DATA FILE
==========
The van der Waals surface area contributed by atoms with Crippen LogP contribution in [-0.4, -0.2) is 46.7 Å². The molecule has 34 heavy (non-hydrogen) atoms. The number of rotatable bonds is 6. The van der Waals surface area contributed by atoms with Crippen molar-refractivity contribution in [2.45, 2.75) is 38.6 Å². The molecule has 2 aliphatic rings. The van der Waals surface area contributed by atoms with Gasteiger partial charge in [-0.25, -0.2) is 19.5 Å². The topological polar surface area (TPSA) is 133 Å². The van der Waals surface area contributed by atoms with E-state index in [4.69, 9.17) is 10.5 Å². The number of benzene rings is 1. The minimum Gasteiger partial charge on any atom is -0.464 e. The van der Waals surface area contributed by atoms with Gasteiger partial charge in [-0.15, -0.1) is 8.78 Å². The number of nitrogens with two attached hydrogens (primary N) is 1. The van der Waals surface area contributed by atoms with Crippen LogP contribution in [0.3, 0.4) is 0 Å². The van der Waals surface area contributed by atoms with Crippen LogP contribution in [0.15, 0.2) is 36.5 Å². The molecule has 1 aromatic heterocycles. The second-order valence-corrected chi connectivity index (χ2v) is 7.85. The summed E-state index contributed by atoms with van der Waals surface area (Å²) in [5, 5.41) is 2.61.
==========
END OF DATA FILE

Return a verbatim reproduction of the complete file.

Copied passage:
The van der Waals surface area contributed by atoms with Crippen LogP contribution in [-0.4, -0.2) is 46.7 Å². The molecule has 34 heavy (non-hydrogen) atoms. The number of rotatable bonds is 6. The van der Waals surface area contributed by atoms with Crippen molar-refractivity contribution in [2.45, 2.75) is 38.6 Å². The molecule has 2 aliphatic rings. The van der Waals surface area contributed by atoms with Gasteiger partial charge in [-0.25, -0.2) is 19.5 Å². The topological polar surface area (TPSA) is 133 Å². The van der Waals surface area contributed by atoms with E-state index in [4.69, 9.17) is 10.5 Å². The number of benzene rings is 1. The minimum Gasteiger partial charge on any atom is -0.464 e. The van der Waals surface area contributed by atoms with Gasteiger partial charge in [-0.15, -0.1) is 8.78 Å². The number of nitrogens with two attached hydrogens (primary N) is 1. The van der Waals surface area contributed by atoms with Crippen LogP contribution in [0.3, 0.4) is 0 Å². The van der Waals surface area contributed by atoms with Crippen LogP contribution in [0.15, 0.2) is 36.5 Å². The molecule has 1 aromatic heterocycles. The second-order valence-corrected chi connectivity index (χ2v) is 7.85. The summed E-state index contributed by atoms with van der Waals surface area (Å²) in [5, 5.41) is 2.61.